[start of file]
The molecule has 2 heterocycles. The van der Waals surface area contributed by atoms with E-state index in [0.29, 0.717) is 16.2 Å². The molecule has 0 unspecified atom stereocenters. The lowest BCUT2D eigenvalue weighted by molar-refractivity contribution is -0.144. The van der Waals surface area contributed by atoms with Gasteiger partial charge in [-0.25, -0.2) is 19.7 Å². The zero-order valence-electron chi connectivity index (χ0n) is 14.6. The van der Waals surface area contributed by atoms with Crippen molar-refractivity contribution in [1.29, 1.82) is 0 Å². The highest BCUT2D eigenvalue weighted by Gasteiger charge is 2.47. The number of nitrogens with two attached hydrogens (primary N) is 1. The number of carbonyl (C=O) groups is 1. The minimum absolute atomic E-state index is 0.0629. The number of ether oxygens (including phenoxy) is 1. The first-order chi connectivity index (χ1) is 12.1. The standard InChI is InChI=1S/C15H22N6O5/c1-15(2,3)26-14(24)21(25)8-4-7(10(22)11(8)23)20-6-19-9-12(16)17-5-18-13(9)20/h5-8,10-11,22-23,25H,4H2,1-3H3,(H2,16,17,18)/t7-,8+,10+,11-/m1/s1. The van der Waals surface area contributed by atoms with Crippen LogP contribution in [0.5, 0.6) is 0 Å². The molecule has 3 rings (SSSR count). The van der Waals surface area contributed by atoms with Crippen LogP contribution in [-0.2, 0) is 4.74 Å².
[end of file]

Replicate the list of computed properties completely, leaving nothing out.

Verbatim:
The molecule has 2 heterocycles. The van der Waals surface area contributed by atoms with E-state index in [0.29, 0.717) is 16.2 Å². The molecule has 0 unspecified atom stereocenters. The lowest BCUT2D eigenvalue weighted by molar-refractivity contribution is -0.144. The van der Waals surface area contributed by atoms with Gasteiger partial charge in [-0.25, -0.2) is 19.7 Å². The zero-order valence-electron chi connectivity index (χ0n) is 14.6. The van der Waals surface area contributed by atoms with Crippen molar-refractivity contribution in [1.29, 1.82) is 0 Å². The highest BCUT2D eigenvalue weighted by Gasteiger charge is 2.47. The number of nitrogens with two attached hydrogens (primary N) is 1. The number of carbonyl (C=O) groups is 1. The minimum absolute atomic E-state index is 0.0629. The number of ether oxygens (including phenoxy) is 1. The first-order chi connectivity index (χ1) is 12.1. The standard InChI is InChI=1S/C15H22N6O5/c1-15(2,3)26-14(24)21(25)8-4-7(10(22)11(8)23)20-6-19-9-12(16)17-5-18-13(9)20/h5-8,10-11,22-23,25H,4H2,1-3H3,(H2,16,17,18)/t7-,8+,10+,11-/m1/s1. The van der Waals surface area contributed by atoms with Crippen LogP contribution in [0.5, 0.6) is 0 Å². The molecule has 3 rings (SSSR count). The van der Waals surface area contributed by atoms with Crippen LogP contribution in [-0.2, 0) is 4.74 Å².